Chaka Sobhani, Global Chief Creative Officer, Leo Burnett asked us to be more optimistic and turn up in a way that is useful and authentic for the brand. She commended a Comedy Award coming to Cannes to reinforce the craft in getting humour right.

Dan Dawson, Chief Creative Officer, Grand Visual said there are many opportunities to have conversations with people in the real world through a value exchange which could be a laugh, smile, or a break from the routine.

Dan Morris, Executive Creative Director, The Or said how important it was to understand culturally what’s going on, “we are cultural sponges as an industry” and that we should flip the budget pressures in 2024 to an opportunity to try something new.

  1. AI’s growth will come from listening, shopping, and optimising.

Marcos Angelides, Managing Director, Spark Foundry said with fans becoming the new product designers, GPT’s about to become brand specific and AI as your own personal shopper, 2024 will be all about listing to consumers, personalised shopping experiences and optimising – and that everybody has the tools to be creative.

Marco highlighted 3 caveats:

  • privacy compliance: there’s a right way and a wrong way,
  • Effectiveness over efficiency: this isn’t about cutting back.
  • Big data wins: size matters but so does speed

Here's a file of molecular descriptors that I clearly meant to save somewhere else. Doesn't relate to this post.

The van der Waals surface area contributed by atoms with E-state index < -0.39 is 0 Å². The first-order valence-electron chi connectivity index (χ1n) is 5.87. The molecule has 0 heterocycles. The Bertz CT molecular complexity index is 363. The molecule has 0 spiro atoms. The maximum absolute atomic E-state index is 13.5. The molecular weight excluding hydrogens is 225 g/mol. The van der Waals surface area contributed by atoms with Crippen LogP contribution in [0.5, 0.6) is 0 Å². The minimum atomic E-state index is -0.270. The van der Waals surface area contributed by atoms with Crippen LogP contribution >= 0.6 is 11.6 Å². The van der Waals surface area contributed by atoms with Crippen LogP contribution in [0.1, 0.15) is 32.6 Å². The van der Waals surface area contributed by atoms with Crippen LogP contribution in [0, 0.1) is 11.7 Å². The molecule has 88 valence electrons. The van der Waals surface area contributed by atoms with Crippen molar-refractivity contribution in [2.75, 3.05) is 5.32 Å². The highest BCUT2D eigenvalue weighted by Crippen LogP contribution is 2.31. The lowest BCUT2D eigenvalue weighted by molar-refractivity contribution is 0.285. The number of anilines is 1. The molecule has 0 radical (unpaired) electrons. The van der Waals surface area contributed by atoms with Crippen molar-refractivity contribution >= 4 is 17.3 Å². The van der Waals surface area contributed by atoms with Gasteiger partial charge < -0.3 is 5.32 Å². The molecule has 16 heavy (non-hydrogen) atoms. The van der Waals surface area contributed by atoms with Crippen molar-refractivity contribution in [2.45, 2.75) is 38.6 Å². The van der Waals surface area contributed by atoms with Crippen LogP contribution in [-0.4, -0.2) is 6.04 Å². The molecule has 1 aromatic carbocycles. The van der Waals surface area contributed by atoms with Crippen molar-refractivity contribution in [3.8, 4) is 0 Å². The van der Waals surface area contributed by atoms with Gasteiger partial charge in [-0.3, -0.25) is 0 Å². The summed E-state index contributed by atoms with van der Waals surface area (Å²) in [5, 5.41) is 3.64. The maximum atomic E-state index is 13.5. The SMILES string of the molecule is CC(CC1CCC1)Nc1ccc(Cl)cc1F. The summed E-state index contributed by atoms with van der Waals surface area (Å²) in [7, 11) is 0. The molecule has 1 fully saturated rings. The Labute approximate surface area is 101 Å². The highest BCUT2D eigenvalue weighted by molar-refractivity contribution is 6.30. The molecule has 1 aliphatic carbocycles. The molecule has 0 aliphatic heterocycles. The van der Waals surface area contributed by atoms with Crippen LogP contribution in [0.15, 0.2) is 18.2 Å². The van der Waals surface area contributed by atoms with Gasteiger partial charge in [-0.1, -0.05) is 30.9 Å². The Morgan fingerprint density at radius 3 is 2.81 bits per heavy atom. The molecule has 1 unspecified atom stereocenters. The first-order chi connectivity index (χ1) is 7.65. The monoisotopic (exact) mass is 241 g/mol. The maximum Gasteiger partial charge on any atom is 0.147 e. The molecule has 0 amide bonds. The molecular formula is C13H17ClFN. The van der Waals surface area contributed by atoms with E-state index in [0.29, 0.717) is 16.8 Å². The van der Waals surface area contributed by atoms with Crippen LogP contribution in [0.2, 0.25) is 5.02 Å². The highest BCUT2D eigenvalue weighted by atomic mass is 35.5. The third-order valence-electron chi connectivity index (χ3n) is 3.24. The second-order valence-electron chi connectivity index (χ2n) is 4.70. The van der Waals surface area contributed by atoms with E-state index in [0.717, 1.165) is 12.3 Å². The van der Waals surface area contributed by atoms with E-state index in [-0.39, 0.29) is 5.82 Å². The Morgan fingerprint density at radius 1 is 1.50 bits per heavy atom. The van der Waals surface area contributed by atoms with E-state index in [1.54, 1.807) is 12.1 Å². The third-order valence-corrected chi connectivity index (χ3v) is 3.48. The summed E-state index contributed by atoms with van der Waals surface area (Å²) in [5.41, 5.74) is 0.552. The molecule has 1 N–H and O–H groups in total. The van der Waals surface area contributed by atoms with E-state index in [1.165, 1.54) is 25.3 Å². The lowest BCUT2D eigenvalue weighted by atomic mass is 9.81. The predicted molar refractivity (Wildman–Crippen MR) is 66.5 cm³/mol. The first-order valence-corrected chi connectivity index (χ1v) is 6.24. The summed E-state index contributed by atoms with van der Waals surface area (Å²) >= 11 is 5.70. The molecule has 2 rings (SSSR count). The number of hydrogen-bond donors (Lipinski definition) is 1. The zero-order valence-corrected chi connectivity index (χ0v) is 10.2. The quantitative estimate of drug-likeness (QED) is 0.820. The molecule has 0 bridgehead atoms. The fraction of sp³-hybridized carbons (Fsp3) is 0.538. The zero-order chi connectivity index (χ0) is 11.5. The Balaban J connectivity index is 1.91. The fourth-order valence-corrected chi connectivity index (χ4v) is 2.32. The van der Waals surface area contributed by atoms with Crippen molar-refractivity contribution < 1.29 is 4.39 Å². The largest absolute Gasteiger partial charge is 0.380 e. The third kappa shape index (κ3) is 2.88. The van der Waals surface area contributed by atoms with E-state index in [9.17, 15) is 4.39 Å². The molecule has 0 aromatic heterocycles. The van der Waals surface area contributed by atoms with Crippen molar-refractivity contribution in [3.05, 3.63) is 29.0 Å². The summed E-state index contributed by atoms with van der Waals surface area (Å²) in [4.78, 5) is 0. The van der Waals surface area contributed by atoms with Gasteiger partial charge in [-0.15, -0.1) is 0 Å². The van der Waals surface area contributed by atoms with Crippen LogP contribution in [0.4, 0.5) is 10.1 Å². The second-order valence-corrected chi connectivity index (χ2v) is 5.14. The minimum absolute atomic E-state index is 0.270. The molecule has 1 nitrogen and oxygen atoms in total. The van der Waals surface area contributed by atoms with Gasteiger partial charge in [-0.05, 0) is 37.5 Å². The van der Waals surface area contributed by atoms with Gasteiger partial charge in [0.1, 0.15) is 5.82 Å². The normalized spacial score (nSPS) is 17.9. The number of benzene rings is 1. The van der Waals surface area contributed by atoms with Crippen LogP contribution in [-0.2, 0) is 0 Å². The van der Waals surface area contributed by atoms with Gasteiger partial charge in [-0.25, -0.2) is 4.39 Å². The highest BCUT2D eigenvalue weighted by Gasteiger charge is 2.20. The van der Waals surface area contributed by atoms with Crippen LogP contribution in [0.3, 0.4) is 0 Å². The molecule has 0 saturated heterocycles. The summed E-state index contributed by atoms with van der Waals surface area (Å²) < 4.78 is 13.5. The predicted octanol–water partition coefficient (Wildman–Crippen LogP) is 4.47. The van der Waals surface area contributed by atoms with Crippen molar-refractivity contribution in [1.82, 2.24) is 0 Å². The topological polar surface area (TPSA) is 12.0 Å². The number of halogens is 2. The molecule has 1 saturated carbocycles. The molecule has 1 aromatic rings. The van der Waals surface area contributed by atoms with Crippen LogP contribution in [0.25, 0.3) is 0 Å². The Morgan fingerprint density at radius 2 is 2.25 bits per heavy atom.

1. Better collaboration and measurement for greater media effectiveness.

The Year Ahead for Media panel were in agreement with the brand panel in that there’ll be a lot of reset, relearn, unlearn in 2024 but in contrast to the creative panel, felt that media isn’t about taking risks but testing things to minimise risk and avoid missteps.

Natalie Bell, CEO, Manning Gottlieb OMD started by saying that unlocking opportunity and competitive advantage for clients in 2024 will come from Commerce, Creators, Cookies, Content and just to keep the C’s going, Counting and Control (measurement and governance). Natalie added that there’ll be a lot of distractions in 2024 with a general election and an Olympics in Europe, so creative cut-through will be important.

Karin Seymour, Director of Client and Marketing, Sky said the way media is being consumed is now very different and so we need to partner with specialists to drive media effectiveness. e.g. Sky Sports is now on TikTok as social is such an important part of extending a viewing experience.

Kris Boger, MD UK & I, TikTok said that commerce was a huge focus for their platform i.e. content that is informative and useful and that people can transact from. TikTok have also noticed an increase in people using their platform for discovery, such as where to travel to and another big difference versus previous years is accessing entertainment via mobile devices.

Other points raised included not talking about retail media as one thing as it covers many different areas and needs to be broken down and measured in the right way. Also, the heightened understanding of our industry responsibilities as an employer and the impact we can make on consumers through advertising, and where the money is invested.

Brands mentioned for using media well included Uber One (again) who capitalised on relevance, the audio ad for Burger King, the massive Ikea bag on Oxford Street and Peloton building a fitness club on TikTok.